Whitlatch explained the circumstances of an email she forwarded to herself, which documented the use of what she called the 'N word' (she was forced to fully use the word in court Monday in discussing the email, but the actual word is allegedly not in the email, according to the Times) in what she considered an offensive video posted on Facebook by a colleague.

Whitlatch testified Tuesday she was 'very, very offended' by the video. But she said she didn't want to get another officer in trouble, so she only kept a record in the email sent to herself.

In her attempt to repair her reputation, Whitlatch tearfully revealed that she had been sexually assaulted by a relative beginning at age 9 and separately by another man at age 13. She described that history as a 'driving force' in her decision to become a police officer and 'protect those who can't protect themselves.'

Whitlatch recalled how she had gone after an active shooter in a bar, unconcerned about the racial makeup of the patrons inside because 'I don't care about those things.'

According to the Times, she also described her personal efforts to care for an elderly woman she found living in squalor, including bathing her and finding a nursing facility, and her purchase of shoes, socks, a backpack, and jacket for a homeless man who later wrote her a letter saying it was the kindest thing done for him during 14 months on the street.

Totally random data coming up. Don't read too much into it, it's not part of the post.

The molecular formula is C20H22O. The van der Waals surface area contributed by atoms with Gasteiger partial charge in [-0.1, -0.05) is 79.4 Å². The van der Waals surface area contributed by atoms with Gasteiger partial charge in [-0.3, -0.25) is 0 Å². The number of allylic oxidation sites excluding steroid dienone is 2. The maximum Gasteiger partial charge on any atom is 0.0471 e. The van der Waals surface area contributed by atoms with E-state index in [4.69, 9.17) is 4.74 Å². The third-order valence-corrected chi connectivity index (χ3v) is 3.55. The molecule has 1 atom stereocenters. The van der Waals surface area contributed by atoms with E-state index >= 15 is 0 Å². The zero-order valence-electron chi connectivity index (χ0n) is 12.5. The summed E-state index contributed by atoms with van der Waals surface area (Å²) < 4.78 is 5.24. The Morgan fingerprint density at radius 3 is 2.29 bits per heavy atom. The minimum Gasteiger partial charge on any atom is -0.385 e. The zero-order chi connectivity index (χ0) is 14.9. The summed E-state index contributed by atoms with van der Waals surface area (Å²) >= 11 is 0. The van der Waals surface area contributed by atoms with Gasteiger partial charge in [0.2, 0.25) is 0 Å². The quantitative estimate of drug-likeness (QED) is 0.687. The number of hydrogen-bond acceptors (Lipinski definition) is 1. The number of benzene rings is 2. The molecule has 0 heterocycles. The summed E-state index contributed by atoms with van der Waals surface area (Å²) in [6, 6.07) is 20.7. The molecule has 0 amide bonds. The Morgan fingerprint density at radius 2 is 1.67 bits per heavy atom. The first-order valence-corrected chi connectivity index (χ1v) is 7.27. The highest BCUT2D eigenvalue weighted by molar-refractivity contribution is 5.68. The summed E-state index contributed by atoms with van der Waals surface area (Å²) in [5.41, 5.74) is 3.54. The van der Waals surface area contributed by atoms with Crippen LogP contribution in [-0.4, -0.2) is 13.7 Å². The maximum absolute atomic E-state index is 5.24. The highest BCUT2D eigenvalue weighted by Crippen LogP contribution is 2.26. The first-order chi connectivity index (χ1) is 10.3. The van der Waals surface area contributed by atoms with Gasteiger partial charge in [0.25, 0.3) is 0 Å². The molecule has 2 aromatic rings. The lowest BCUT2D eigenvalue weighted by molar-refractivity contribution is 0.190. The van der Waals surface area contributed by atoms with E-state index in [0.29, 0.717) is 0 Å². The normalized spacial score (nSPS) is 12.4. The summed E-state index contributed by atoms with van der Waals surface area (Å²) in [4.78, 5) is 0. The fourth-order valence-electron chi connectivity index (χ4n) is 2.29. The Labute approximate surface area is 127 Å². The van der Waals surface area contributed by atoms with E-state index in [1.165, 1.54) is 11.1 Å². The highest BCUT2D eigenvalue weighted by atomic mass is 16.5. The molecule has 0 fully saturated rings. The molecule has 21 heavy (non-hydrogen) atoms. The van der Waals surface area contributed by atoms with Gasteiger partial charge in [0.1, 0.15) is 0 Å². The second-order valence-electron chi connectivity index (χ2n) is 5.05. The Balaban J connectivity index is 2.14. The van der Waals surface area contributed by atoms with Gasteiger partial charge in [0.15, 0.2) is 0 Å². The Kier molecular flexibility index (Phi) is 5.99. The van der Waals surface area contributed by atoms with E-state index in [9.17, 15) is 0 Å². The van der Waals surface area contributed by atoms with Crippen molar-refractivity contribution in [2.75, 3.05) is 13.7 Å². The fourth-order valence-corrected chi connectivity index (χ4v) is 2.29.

Whitlatch said that by the time she found herself in front of Chief O'Toole before her firing, she was 'in shock' and that she fully expects to win back her job on appeal.

'I love police work and I'm good at it,' she told the jury.

Wingate's supporters aren't buying it.

'Two lives are connected that day and his is forever changed,' Wingate's attorney Susan Mindenbergs said in opening statements of the civil rights trial, October 31, in which she maintained her client had been severely traumatized by the confrontation.

Wingate denied swinging the club on that day, and still now, but he was arrested for investigation of unlawful use of a weapon and obstructing a police officer and held in jail for 30 hours.

City prosecutors pursued only a weapon charge, and Wingate agreed to a continuance of his case, under which the misdemeanor charge would be dropped in two years if he met court conditions partly because he says he didn't really understand what was happening and was in shock.

Prosecutors later moved to dismiss the entire case after a former state representative raised questions about the arrest. A judge accepted the dismissal.

Mindenbergs said Wingate served in the Air Force Reserve and drove a King County Metro bus for 35 years, during which time he developed a working relationship with police officers.

'He's a different man' now, Mindenbergs said, alluding that her client went from someone who trusted police to being afraid of them.

The suit also named the city as a defendant. But US Judge Richard Jones, who is presiding over the case, dismissed the city, ruling that Whitlatch's action didn't stem from city policies or long-standing practices. However, the city is required to pay Christie, because Whitlatch's actions occurred while she was city employee.

It is important to note that when Police Chief O'Toole fired Whitlatch last year, the chief labeled Whitlatch as someone who demonstrated overly aggressive policing practices.